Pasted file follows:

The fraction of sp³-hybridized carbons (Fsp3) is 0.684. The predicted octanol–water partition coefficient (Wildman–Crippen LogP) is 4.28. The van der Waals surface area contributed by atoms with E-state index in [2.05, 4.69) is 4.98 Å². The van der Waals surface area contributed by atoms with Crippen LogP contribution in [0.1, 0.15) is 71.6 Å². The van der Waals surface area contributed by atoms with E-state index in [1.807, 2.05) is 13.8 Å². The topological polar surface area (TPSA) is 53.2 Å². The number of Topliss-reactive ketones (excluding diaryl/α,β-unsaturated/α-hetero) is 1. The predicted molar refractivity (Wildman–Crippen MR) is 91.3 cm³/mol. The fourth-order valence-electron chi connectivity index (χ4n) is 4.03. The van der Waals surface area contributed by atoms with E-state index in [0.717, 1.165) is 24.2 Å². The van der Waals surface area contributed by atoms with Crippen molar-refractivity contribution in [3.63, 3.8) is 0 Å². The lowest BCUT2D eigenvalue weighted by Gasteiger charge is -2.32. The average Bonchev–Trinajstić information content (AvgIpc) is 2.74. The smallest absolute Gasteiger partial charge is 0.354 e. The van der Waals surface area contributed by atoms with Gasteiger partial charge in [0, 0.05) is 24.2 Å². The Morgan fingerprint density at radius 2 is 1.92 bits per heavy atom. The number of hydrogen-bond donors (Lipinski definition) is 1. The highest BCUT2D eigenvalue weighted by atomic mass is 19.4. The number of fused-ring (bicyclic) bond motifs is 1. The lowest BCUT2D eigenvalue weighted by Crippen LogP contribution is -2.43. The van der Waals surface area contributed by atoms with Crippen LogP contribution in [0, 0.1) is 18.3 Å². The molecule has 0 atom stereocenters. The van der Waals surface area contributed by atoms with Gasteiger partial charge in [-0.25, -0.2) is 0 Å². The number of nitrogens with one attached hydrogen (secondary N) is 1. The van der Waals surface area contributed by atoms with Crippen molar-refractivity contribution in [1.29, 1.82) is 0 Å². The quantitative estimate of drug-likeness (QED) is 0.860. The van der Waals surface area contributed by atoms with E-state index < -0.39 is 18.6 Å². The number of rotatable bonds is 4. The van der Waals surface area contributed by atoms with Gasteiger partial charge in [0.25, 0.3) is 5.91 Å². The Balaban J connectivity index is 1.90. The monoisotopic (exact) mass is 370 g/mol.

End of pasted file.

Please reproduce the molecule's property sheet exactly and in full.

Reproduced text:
The fraction of sp³-hybridized carbons (Fsp3) is 0.684. The predicted octanol–water partition coefficient (Wildman–Crippen LogP) is 4.28. The van der Waals surface area contributed by atoms with E-state index in [2.05, 4.69) is 4.98 Å². The van der Waals surface area contributed by atoms with Crippen LogP contribution in [0.1, 0.15) is 71.6 Å². The van der Waals surface area contributed by atoms with E-state index in [1.807, 2.05) is 13.8 Å². The topological polar surface area (TPSA) is 53.2 Å². The number of Topliss-reactive ketones (excluding diaryl/α,β-unsaturated/α-hetero) is 1. The predicted molar refractivity (Wildman–Crippen MR) is 91.3 cm³/mol. The fourth-order valence-electron chi connectivity index (χ4n) is 4.03. The van der Waals surface area contributed by atoms with E-state index in [0.717, 1.165) is 24.2 Å². The van der Waals surface area contributed by atoms with Crippen molar-refractivity contribution in [3.63, 3.8) is 0 Å². The lowest BCUT2D eigenvalue weighted by Gasteiger charge is -2.32. The average Bonchev–Trinajstić information content (AvgIpc) is 2.74. The smallest absolute Gasteiger partial charge is 0.354 e. The van der Waals surface area contributed by atoms with Gasteiger partial charge in [0, 0.05) is 24.2 Å². The Morgan fingerprint density at radius 2 is 1.92 bits per heavy atom. The number of hydrogen-bond donors (Lipinski definition) is 1. The highest BCUT2D eigenvalue weighted by atomic mass is 19.4. The number of fused-ring (bicyclic) bond motifs is 1. The lowest BCUT2D eigenvalue weighted by Crippen LogP contribution is -2.43. The van der Waals surface area contributed by atoms with Crippen LogP contribution in [0, 0.1) is 18.3 Å². The molecule has 0 atom stereocenters. The van der Waals surface area contributed by atoms with Gasteiger partial charge in [-0.25, -0.2) is 0 Å². The number of nitrogens with one attached hydrogen (secondary N) is 1. The van der Waals surface area contributed by atoms with Crippen molar-refractivity contribution in [1.29, 1.82) is 0 Å². The quantitative estimate of drug-likeness (QED) is 0.860. The van der Waals surface area contributed by atoms with E-state index < -0.39 is 18.6 Å². The number of rotatable bonds is 4. The van der Waals surface area contributed by atoms with Gasteiger partial charge in [0.25, 0.3) is 5.91 Å². The Balaban J connectivity index is 1.90. The monoisotopic (exact) mass is 370 g/mol.